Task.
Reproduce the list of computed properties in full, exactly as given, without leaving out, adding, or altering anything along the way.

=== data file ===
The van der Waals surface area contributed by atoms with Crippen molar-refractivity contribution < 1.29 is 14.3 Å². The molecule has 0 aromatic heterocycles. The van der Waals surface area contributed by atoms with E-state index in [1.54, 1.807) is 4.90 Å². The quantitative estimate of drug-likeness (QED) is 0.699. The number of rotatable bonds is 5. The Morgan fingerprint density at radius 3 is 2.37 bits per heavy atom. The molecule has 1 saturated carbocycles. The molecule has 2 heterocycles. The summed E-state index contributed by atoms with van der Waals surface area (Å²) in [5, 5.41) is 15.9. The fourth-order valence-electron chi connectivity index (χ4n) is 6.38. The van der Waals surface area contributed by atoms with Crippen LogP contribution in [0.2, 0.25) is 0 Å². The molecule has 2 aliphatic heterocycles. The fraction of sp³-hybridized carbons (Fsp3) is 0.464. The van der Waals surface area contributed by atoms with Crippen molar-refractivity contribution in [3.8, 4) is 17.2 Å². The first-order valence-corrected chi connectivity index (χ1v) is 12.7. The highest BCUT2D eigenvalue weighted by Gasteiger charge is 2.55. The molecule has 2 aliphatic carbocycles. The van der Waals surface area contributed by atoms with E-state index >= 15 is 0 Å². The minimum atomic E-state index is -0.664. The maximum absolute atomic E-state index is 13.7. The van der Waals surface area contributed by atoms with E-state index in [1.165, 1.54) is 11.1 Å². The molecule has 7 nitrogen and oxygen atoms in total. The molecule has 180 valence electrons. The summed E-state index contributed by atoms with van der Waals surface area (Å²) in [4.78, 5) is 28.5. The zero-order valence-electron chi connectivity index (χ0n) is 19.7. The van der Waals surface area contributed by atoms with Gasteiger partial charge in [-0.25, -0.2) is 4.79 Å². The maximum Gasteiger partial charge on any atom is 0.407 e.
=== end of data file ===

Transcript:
The van der Waals surface area contributed by atoms with Crippen molar-refractivity contribution < 1.29 is 14.3 Å². The molecule has 0 aromatic heterocycles. The van der Waals surface area contributed by atoms with E-state index in [1.54, 1.807) is 4.90 Å². The quantitative estimate of drug-likeness (QED) is 0.699. The number of rotatable bonds is 5. The Morgan fingerprint density at radius 3 is 2.37 bits per heavy atom. The molecule has 1 saturated carbocycles. The molecule has 2 heterocycles. The summed E-state index contributed by atoms with van der Waals surface area (Å²) in [5, 5.41) is 15.9. The fourth-order valence-electron chi connectivity index (χ4n) is 6.38. The van der Waals surface area contributed by atoms with Crippen LogP contribution in [0.2, 0.25) is 0 Å². The molecule has 2 aliphatic heterocycles. The fraction of sp³-hybridized carbons (Fsp3) is 0.464. The van der Waals surface area contributed by atoms with Crippen molar-refractivity contribution in [3.8, 4) is 17.2 Å². The first-order valence-corrected chi connectivity index (χ1v) is 12.7. The highest BCUT2D eigenvalue weighted by Gasteiger charge is 2.55. The molecule has 2 aliphatic carbocycles. The van der Waals surface area contributed by atoms with E-state index >= 15 is 0 Å². The minimum atomic E-state index is -0.664. The maximum absolute atomic E-state index is 13.7. The van der Waals surface area contributed by atoms with E-state index in [1.165, 1.54) is 11.1 Å². The molecule has 7 nitrogen and oxygen atoms in total. The molecule has 180 valence electrons. The summed E-state index contributed by atoms with van der Waals surface area (Å²) in [4.78, 5) is 28.5. The zero-order valence-electron chi connectivity index (χ0n) is 19.7. The van der Waals surface area contributed by atoms with Gasteiger partial charge in [-0.25, -0.2) is 4.79 Å². The maximum Gasteiger partial charge on any atom is 0.407 e.